CD: Jitter, Errors & Magic
Recently, however, there has been a veritable explosion of interest in all manner of CD tweaks, opening a digital Pandora's box. An avalanche of CD tweak products (and the audiophile's embrace of them) has suddenly appeared in the past few months, Monster Cable's, AudioQuest's, and Euphonic Technology's CD Soundrings notwithstanding. Most of these tweaks would appear to border on voodoo, with no basis in scientific fact. Green marking pens, an automobile interior protectant, and an "optical impedance matching" fluid are just some of the products touted as producing musical nirvana. The popular media has even picked up on this phenomenon, sparked by Sam Tellig's Audio Anarchist column in Vol.13 No.2 describing the sonic benefits of applying Armor All, the automobile treatment, to a CD's surface. Print articles have appeared in the Los Angeles Times, Ice Magazine, and on television stations MTV, VH-1, and CNN, all reporting, with varying degrees of incredulity, the CD tweaking phenomenon.
The intensity of my interest in the subject was heightened by a product called "CD Stoplight," marketed by AudioPrism. CD Stoplight is a green paint applied to the outside edge of a CD (not the disc surface, but the 1.2mm disc thickness) that reportedly improves sound quality. I could not in my wildest imagination see how green paint on the disc edge could change, for better or worse, a CD's sound. However, trusting my ears as the definitive test, I compared treated to untreated discs and was flabbergasted. Soundstage depth increased, mids and highs were smoother with less grain, and the presentation became more musically involving.
Other listeners, to a person, have had similar impressions. Since I am somewhat familiar with the mechanisms by which data are retrieved from a CD (I worked in CD mastering for three years before joining Stereophile), this was perplexing: I could think of no plausible explanation for a difference in sonic quality. As we shall see, the light reflected from a CD striking the photo-detector contains all the information encoded on the disc (footnote 1). Even if CD Stoplight could somehow affect the light striking the photo-detector, how could this change make the soundstage deeper? I was simultaneously disturbed and encouraged by this experience. Disturbed because it illustrates our fundamental lack of understanding of digital audio's mysteries, and encouraged by the promise that identification of previously unexplored phenomena could improve digital audio to the point where today's digital audio era will be regarded as the stone age.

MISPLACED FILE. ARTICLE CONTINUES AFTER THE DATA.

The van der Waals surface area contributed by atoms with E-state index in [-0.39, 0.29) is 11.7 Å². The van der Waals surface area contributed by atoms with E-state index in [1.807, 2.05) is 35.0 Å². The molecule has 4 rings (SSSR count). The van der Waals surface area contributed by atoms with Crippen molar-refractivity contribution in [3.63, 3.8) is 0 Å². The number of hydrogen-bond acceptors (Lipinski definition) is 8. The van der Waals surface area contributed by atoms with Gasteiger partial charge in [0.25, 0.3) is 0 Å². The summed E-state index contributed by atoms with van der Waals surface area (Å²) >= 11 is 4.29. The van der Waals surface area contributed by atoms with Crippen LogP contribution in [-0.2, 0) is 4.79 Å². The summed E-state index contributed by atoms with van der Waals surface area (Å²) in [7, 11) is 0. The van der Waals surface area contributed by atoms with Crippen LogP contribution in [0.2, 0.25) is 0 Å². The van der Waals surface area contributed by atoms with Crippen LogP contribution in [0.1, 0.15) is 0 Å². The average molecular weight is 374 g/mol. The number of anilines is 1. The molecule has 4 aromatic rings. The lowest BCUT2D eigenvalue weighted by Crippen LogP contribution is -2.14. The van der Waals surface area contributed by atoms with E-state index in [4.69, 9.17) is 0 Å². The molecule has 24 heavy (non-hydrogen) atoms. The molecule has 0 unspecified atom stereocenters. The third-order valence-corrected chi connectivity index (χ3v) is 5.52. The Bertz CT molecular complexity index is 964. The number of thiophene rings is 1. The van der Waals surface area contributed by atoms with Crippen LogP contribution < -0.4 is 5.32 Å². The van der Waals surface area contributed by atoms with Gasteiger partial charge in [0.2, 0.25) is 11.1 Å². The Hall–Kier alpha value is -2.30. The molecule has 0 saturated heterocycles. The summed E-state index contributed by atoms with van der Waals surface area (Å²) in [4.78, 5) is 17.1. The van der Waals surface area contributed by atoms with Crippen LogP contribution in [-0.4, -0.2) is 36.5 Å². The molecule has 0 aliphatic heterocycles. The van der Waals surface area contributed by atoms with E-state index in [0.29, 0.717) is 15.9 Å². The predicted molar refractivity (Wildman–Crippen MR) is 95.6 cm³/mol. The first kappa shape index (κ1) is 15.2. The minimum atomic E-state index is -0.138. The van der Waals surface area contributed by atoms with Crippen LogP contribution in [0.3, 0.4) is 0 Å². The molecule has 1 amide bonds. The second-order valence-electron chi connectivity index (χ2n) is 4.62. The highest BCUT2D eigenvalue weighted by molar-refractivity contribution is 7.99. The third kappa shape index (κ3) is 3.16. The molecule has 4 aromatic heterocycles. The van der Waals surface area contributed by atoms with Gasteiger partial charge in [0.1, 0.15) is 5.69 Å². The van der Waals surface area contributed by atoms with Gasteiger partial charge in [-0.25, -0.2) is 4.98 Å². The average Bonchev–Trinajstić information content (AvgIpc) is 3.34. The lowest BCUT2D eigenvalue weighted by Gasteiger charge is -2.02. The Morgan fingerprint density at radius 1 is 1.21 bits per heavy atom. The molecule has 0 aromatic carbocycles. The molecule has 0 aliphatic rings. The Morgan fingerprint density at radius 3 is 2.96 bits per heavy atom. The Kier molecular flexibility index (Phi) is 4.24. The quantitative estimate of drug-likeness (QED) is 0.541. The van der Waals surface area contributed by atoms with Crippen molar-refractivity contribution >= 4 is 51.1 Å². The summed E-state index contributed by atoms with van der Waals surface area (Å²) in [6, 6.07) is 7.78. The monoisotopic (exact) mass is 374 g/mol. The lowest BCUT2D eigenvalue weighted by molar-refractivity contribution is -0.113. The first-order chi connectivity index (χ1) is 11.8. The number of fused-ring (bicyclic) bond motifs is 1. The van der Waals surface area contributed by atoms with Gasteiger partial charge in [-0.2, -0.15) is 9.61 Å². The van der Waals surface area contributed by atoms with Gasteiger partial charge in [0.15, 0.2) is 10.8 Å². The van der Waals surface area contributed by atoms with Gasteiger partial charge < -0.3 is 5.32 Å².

These events prompted me to conduct a scientific examination of several CD "sonic cure-all" devices and treatments. I wanted to find an objective, measurable phenomenon that explains the undeniable musical differences heard by many listeners where, at least according to established digital audio theory, no differences should exist. For this inquiry, I measured several digital-domain performance criteria on untreated CDs, and then on the same CDs treated with various CD tweaks. The parameters measured include data error rates, ability to correct (rather than conceal) data errors, and jitter.
The six CD treatments and devices chosen for this experiment include three that allegedly affect optical phenomena and three that ostensibly affect the CD player's mechanical performance. The three optical treatments tested are CD Stoplight (the green paint), Finyl (a liquid applied to a disc surface, that, according to its promoters, provides "optical impedance matching"), and Armor All. The mechanical devices include CD Soundrings, The Mod Squad's CD Damper disc, and the Arcici LaserBase, a vibration-absorbing CD-player platform. I also measured playback signal jitter in a mid-priced CD player and the $4000 Esoteric P2 transport (regarded as having superb sonics). However, this is not intended as a survey of the musical benefits of these devices and treatments. In addition, I looked at the variation in quality of discs made at various CD manufacturing facilities around the world.